Racial Injustice In Ernest Gaines A Lesson Before Dying

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In Ernest Gaines’ novel, A Lesson Before Dying, the author uses a third person point of view to assess the issue of racial injustice in the South during the 1940’s. Grant understands that justice is evaluated unfairly and knows that it does not favor the poor and uneducated black man. Due to Grant’s ability to be able to understand others, he successfully learns how to bring justice, while assisting Jefferson. This presents the audience the significance of the novel as a whole, embracing responsibility and facing injustice.
Grant feels as if he shouldn’t feel obligated or pressured to help bring justice to Jefferson. This is because he believes that Jefferson got himself into that situation. Having been pushed to help bring justice for Jefferson, Grant says, “ And I teach the white folks around here, tell me to teach reading, writing, and ‘rithmetic. They never told me how to keep a black boy out of a liquor store” ( Gaines 13). In Grant’s view, this instance is none of his business. Therefore, he doesn’t believe that he should help Jefferson. As Tante Lou keeps on annoying Grant to visit Jefferson; he gets aggravated. Reaching his boiling point after being vexed by Tante Lou, Grant exclaims, “ He wants me to feel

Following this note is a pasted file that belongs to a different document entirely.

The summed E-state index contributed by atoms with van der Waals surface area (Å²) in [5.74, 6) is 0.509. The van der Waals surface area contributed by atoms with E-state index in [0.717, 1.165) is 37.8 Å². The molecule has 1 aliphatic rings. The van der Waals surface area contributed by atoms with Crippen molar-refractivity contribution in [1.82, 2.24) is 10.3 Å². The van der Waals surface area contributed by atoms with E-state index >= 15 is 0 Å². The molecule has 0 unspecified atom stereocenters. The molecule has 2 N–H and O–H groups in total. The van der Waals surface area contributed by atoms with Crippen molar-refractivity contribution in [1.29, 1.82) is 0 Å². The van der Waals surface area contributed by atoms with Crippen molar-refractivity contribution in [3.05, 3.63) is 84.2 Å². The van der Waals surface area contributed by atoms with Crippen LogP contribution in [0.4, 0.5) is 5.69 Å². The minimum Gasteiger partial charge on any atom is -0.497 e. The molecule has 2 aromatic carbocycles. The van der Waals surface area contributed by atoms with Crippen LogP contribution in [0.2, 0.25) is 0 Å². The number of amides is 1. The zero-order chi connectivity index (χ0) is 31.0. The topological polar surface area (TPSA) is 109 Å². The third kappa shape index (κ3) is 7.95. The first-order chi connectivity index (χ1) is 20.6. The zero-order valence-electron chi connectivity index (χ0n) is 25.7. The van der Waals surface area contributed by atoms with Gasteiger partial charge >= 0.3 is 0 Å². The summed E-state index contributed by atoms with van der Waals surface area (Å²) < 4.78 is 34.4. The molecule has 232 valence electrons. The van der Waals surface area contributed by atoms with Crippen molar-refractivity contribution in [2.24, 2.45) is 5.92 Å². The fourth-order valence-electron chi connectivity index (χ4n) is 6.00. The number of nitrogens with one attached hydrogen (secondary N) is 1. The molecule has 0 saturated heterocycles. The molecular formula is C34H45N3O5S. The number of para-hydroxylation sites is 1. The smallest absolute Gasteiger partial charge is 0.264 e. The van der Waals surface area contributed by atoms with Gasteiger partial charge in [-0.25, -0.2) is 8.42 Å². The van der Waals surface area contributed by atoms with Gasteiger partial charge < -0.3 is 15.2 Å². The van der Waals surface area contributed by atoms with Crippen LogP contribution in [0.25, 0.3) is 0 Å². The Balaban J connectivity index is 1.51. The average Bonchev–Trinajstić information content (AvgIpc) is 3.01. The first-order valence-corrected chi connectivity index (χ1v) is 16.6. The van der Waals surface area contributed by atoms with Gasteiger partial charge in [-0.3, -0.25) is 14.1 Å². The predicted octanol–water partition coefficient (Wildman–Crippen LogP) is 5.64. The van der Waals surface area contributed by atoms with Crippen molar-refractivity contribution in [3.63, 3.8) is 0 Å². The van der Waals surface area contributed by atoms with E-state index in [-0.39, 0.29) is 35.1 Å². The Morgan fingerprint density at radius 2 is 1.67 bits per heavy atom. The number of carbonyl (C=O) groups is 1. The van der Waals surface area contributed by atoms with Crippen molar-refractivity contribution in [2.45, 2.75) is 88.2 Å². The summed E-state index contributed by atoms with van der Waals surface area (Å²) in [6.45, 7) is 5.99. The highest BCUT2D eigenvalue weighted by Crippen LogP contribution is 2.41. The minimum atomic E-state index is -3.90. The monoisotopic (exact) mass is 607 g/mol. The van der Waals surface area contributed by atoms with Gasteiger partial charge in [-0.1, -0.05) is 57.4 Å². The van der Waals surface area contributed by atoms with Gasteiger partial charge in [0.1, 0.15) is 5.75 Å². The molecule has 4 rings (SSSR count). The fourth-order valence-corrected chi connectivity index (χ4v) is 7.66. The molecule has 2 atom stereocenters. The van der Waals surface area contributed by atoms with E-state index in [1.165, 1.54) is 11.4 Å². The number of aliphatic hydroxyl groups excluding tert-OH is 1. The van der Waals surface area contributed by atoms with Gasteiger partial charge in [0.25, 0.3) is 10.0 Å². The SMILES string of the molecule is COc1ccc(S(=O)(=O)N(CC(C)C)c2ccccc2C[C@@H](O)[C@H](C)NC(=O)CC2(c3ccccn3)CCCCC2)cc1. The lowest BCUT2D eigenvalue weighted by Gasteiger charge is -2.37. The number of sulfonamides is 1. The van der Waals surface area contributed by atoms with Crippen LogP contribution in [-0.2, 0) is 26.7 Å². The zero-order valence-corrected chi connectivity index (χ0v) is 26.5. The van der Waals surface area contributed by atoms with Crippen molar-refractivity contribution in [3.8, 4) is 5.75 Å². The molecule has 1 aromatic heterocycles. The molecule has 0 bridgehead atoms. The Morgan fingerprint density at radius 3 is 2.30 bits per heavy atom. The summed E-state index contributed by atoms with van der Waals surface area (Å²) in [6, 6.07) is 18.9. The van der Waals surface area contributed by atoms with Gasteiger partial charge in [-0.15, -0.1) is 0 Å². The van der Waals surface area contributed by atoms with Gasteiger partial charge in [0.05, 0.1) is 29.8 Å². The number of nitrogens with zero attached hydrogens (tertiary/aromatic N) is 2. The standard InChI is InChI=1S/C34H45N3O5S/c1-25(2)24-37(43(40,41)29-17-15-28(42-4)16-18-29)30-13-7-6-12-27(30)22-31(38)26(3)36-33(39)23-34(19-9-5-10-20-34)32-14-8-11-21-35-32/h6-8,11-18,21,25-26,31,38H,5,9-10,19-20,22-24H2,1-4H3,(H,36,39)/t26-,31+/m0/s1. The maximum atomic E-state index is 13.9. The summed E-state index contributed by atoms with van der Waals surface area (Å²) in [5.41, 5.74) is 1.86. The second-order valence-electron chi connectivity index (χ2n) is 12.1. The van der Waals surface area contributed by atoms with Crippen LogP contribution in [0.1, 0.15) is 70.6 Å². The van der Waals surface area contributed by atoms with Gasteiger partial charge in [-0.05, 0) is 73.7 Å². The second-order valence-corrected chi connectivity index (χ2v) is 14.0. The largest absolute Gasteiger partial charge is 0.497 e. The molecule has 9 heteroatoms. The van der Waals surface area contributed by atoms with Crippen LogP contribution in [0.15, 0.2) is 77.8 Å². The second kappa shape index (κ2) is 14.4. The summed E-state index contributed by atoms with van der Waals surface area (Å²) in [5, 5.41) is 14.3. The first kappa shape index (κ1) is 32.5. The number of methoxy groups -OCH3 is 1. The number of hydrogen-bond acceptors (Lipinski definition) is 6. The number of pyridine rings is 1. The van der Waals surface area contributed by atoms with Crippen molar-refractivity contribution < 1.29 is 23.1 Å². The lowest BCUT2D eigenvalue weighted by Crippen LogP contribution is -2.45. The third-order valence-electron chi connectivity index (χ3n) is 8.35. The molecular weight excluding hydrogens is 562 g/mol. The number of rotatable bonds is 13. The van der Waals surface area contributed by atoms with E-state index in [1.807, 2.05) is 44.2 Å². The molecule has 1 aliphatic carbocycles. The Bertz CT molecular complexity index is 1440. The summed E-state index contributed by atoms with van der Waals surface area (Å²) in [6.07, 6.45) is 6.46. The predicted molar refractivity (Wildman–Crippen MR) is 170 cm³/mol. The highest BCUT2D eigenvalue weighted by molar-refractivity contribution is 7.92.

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Immediately after hearing Jefferson’s execution date, he instantly thought, “ How do people come up with a date and a time to take life from another man? Who made them God” ( Gaines 157)? In disbelief, Grant feels infuriated on how these people are capable of doing this. Therefore, he questions the justice system by pondering to himself, “ Twelve white men say a black man must die, and another white man sets the date and time without consulting one black person. Justice” ( Gaines 157)? Undoubtedly, Grant registers the unfairness and lack of justice. Even though this is the case, Grant still continues to help Jefferson become the man he
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